The first step is to know where you’re at now, so you can compare that with the results of your optimization efforts. As WordPress developer and Codeable expert Justin Frydman says:
Collect the data on your existing site so we have something to base the end results off.
To gather data around your website's speed, you will be using tools like GT Metrics, Pingdom, and Google PageSpeed Insights to generate reports on the different factors affecting your site's performance.
Step 2: understand what matters
From the data collected and reports generated, it's important that you understand what metrics matter, and which ones won't make much of a difference. Says Justin:
It's about educating the client, letting them know how to look at those grades. Something like: 'Ok, with this tool you get an F on this and that. I'm going to tell you why that doesn't matter that much.' Of course, that goes the other way around: 'You're getting an F in page load time, now that matters a lot and I'm going to tell you why'.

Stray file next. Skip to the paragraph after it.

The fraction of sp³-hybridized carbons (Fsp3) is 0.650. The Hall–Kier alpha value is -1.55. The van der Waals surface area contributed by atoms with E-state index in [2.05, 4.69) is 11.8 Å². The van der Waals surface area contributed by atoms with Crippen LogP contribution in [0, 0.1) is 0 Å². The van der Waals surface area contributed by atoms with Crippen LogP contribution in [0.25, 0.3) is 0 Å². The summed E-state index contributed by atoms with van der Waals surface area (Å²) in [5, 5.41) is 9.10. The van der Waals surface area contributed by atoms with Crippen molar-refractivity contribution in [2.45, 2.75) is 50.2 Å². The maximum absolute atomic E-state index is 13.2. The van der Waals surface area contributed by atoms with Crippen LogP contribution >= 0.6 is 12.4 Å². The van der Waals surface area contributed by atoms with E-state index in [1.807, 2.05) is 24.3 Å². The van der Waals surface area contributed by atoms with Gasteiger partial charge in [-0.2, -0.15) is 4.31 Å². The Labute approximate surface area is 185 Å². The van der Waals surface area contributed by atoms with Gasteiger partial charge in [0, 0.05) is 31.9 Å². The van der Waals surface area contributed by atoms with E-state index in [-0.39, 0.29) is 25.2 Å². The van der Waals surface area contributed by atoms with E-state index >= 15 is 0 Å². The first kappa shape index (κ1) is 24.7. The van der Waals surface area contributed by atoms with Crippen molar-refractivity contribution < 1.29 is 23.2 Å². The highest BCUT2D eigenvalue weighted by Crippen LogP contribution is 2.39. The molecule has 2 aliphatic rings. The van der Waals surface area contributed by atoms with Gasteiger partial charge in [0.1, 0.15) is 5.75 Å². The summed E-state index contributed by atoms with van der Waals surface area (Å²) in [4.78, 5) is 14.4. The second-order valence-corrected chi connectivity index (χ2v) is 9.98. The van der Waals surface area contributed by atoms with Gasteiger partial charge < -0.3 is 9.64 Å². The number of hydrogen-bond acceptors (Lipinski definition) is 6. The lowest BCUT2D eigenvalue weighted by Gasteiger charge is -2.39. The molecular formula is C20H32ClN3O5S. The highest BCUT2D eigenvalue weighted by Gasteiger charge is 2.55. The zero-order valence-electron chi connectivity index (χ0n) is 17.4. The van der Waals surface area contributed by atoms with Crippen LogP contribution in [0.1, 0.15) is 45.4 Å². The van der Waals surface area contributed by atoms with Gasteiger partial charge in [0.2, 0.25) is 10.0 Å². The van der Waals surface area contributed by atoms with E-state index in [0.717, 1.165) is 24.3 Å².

In a nutshell, the three most important factors you should be focusing on at this stage are loading time, page size and requests. Depending on how your site is configured, there likely be a few other important ones to dig into, such as looking at how many redirects you have in place.
Step 3: server considerations
The server your website is hosted on is always the most important consideration, even if it's commonly left as "nice to have" thing to be checked. Without any technical discussion, the golden rule is that if your server isn't good enough, the base is weak and your performance tweaks will only result in a slight improvement in speeds.